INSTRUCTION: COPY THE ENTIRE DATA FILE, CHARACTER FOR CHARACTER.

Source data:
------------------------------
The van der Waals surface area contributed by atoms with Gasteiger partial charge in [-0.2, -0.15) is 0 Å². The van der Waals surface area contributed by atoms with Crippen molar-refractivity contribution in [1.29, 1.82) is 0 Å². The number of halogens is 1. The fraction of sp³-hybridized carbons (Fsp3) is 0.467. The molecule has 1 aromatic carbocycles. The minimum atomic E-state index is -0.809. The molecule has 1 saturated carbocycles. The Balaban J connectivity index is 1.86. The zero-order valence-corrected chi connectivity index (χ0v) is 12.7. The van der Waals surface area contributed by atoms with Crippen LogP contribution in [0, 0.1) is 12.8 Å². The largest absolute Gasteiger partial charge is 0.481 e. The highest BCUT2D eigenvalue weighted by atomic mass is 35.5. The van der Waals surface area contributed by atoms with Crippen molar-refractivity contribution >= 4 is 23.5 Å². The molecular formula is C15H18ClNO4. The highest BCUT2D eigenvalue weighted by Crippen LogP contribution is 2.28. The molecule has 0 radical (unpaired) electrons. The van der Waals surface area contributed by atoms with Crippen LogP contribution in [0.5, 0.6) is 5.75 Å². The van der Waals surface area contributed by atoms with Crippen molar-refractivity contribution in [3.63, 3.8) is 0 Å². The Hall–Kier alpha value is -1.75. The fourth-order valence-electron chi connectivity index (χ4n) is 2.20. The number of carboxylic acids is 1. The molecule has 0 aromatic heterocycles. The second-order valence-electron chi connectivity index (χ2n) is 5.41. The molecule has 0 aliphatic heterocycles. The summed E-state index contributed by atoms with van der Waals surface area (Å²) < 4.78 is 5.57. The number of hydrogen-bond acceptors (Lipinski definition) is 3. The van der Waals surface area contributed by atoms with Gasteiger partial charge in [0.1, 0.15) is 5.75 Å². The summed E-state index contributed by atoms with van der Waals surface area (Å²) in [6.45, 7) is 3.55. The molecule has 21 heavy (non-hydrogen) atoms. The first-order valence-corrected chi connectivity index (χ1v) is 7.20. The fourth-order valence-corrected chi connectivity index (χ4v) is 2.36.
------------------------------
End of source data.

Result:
The van der Waals surface area contributed by atoms with Gasteiger partial charge in [-0.2, -0.15) is 0 Å². The van der Waals surface area contributed by atoms with Crippen molar-refractivity contribution in [1.29, 1.82) is 0 Å². The number of halogens is 1. The fraction of sp³-hybridized carbons (Fsp3) is 0.467. The molecule has 1 aromatic carbocycles. The minimum atomic E-state index is -0.809. The molecule has 1 saturated carbocycles. The Balaban J connectivity index is 1.86. The zero-order valence-corrected chi connectivity index (χ0v) is 12.7. The van der Waals surface area contributed by atoms with Crippen LogP contribution in [0, 0.1) is 12.8 Å². The largest absolute Gasteiger partial charge is 0.481 e. The highest BCUT2D eigenvalue weighted by atomic mass is 35.5. The van der Waals surface area contributed by atoms with Crippen molar-refractivity contribution >= 4 is 23.5 Å². The molecular formula is C15H18ClNO4. The highest BCUT2D eigenvalue weighted by Crippen LogP contribution is 2.28. The molecule has 0 radical (unpaired) electrons. The van der Waals surface area contributed by atoms with Crippen LogP contribution in [0.5, 0.6) is 5.75 Å². The van der Waals surface area contributed by atoms with Crippen molar-refractivity contribution in [3.63, 3.8) is 0 Å². The Hall–Kier alpha value is -1.75. The fourth-order valence-electron chi connectivity index (χ4n) is 2.20. The number of carboxylic acids is 1. The molecule has 0 aromatic heterocycles. The second-order valence-electron chi connectivity index (χ2n) is 5.41. The molecule has 0 aliphatic heterocycles. The summed E-state index contributed by atoms with van der Waals surface area (Å²) < 4.78 is 5.57. The number of hydrogen-bond acceptors (Lipinski definition) is 3. The van der Waals surface area contributed by atoms with Gasteiger partial charge in [0.1, 0.15) is 5.75 Å². The summed E-state index contributed by atoms with van der Waals surface area (Å²) in [6.45, 7) is 3.55. The molecule has 21 heavy (non-hydrogen) atoms. The first-order valence-corrected chi connectivity index (χ1v) is 7.20. The fourth-order valence-corrected chi connectivity index (χ4v) is 2.36.